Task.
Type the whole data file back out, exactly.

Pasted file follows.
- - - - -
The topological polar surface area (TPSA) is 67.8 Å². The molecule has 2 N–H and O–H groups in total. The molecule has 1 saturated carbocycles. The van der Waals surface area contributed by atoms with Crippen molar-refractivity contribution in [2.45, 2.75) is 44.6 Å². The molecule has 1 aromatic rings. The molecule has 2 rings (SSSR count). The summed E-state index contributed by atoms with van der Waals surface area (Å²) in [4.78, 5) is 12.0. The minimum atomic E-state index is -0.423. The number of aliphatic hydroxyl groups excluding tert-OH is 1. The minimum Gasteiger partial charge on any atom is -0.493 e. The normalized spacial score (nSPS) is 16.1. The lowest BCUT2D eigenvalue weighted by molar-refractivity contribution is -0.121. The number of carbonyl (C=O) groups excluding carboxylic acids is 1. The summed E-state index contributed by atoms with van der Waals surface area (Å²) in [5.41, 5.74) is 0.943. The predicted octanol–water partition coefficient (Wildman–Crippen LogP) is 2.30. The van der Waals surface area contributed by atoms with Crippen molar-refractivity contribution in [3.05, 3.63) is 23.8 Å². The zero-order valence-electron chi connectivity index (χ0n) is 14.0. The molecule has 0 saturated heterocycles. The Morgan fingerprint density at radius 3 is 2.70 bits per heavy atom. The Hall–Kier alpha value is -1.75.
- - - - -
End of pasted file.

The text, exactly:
The topological polar surface area (TPSA) is 67.8 Å². The molecule has 2 N–H and O–H groups in total. The molecule has 1 saturated carbocycles. The van der Waals surface area contributed by atoms with Crippen molar-refractivity contribution in [2.45, 2.75) is 44.6 Å². The molecule has 1 aromatic rings. The molecule has 2 rings (SSSR count). The summed E-state index contributed by atoms with van der Waals surface area (Å²) in [4.78, 5) is 12.0. The minimum atomic E-state index is -0.423. The number of aliphatic hydroxyl groups excluding tert-OH is 1. The minimum Gasteiger partial charge on any atom is -0.493 e. The normalized spacial score (nSPS) is 16.1. The lowest BCUT2D eigenvalue weighted by molar-refractivity contribution is -0.121. The number of carbonyl (C=O) groups excluding carboxylic acids is 1. The summed E-state index contributed by atoms with van der Waals surface area (Å²) in [5.41, 5.74) is 0.943. The predicted octanol–water partition coefficient (Wildman–Crippen LogP) is 2.30. The van der Waals surface area contributed by atoms with Crippen molar-refractivity contribution in [3.05, 3.63) is 23.8 Å². The zero-order valence-electron chi connectivity index (χ0n) is 14.0. The molecule has 0 saturated heterocycles. The Morgan fingerprint density at radius 3 is 2.70 bits per heavy atom. The Hall–Kier alpha value is -1.75.